Seventeen years ago

Tomorrow it will be seventeen years since our son Paul died by suicide. Tomorrow my husband and I will visit his grave, leave a small stone, as we do every year on his birthday and death day. Today like all days is a time to reflect. I wrote the following poem a few years after he died. It is included in my memoir Leaving the Hall Light On: A Mother's Memoir of Living with Her Son's Bipolar Disorder and Surviving His Suicide. Yes, we have survived all these years, but the grief has never gone away. I’ll Always Remember I’ll always remember he slept without closing his eyes all the way I’ll always remember he walked fast and way ahead of us I’ll always remember he had long, thick, black eyelashes surrounding clear blue eyes I’ll always remember he played the piano, legs crossed at the knees, leaning way down over the keyboard I’ll always remember he liked to wear second-hand clothes and didn’t mind if they were ripped I’ll always remember the way he stood at the pantry … [Read more...]

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A progress report

In John Lennon’s song, “Beautiful Boy (Darling Boy),” he sings: “Life is what happens when you’re making other plans.” https://www.youtube.com/watch?v=L_j-tpmdPlI My mother always said something similar: “Man plans, and God laughs.” Well, life was sure happening to me last week. I worked diligently on my book, as I said I would do in my previous blog post, for the first three days, and I actually made some great progress. Then boom! It all fell apart. My husband, Bob, woke up early last Thursday morning with shortness of breath. I took him to urgent care and he got an EKG. With those results the doctor there said take him to emergency at our local hospital. And we were off and running. Two and a half days later and tests to rule out a heart attack, pneumonia, blood clots in his lungs, and congestive heart failure, he was feeling better. So they sent him home. Less than 24 hours later, he was short of breath again – even worse. This time we called his own doctor (who ha … [Read more...]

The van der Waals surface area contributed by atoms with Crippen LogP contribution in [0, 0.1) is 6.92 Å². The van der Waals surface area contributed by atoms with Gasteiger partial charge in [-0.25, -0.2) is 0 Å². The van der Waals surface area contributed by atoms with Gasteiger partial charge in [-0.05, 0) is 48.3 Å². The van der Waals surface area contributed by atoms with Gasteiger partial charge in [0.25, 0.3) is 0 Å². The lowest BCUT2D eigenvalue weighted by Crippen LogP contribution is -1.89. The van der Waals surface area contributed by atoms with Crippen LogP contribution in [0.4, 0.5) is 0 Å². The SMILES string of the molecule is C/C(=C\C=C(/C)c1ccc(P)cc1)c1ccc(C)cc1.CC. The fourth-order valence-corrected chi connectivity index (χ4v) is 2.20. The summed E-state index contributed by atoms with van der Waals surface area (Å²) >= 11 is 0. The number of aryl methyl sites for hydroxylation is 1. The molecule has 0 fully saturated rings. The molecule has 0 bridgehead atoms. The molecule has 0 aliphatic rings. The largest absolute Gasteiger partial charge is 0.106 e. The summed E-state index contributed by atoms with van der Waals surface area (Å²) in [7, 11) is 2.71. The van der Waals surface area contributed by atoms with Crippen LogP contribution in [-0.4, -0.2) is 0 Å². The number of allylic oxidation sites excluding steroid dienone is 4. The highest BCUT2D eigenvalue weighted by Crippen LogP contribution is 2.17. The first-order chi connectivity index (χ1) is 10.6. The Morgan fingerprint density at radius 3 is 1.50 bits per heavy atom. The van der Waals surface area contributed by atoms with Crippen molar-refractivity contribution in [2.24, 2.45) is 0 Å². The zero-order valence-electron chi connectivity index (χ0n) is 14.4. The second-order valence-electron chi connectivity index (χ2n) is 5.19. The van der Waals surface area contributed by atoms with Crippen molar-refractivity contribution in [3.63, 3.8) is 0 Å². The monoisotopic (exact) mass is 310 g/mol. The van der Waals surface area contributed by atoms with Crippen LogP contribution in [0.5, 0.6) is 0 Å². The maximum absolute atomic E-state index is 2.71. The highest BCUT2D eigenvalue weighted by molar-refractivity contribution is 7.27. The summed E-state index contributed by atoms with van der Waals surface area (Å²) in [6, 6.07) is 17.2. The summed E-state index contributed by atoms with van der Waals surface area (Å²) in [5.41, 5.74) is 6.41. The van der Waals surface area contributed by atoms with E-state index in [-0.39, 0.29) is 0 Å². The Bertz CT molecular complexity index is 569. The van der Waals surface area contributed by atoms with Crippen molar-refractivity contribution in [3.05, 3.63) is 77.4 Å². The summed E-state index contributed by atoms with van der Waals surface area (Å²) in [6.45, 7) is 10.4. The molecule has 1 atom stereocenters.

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Father’s Day sadness

On this day I think a bit about my dad, but just a bit. He’s been dead since 1975 - over thirty-seven years. He’s vague in a lot of ways. Yet I still remember vividly his last year and half and his courageous battle against cancer. I think he waged the battle to please my mother. His own heart wasn’t in it. Finally, and I was so proud of him for this, he said he was through. He just wanted more and more morphine to aid him in dying. That was the most courageous part. Standing up to her and dying on his own terms. Dad and Paul, 1973 What makes me more sad today is what Bob has been through. He was the father of three sons and now only one is living. His first son, Eric, was born with Down syndrome during his first marriage. He died in 2004 accidentally, choking on a peanut butter sandwich. Bob and Eric Our older son Paul was born perfectly healthy and was fine and brilliant until his first manic break at age twenty-one. He was then diagnosed with Bipolar 1 disorder. At age twent … [Read more...]

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Writing down the memories

It was almost an obsession of mine to get my Paul memories written down. I even wrote poems and journal entries about how I went about it. And fortunately I did write them down because a lot of that material ended up in my memoir, Leaving the Hall Light On. Memory List I’m making a memory list. I don’t want to forget my son Paul, So I’m writing down all the things I can think of that were unique to him. I keep grabbing, scratching my bony claws at the surface of my brain to remember, to rediscover, to reconnect with how he looked, what he said, what he did, how he did it. I am continually searching for little mannerisms that were so Paul. I keep adding to it I keep going back to it I keep rereading it I keep editing it, so I don’t duplicate what’s already on it. But, hey, I know a little list of things he did or said isn’t going to bring him back to me. That’s the truth. You should have seen him. He walked so fast like the rest of the New Yorkers. I ha … [Read more...]

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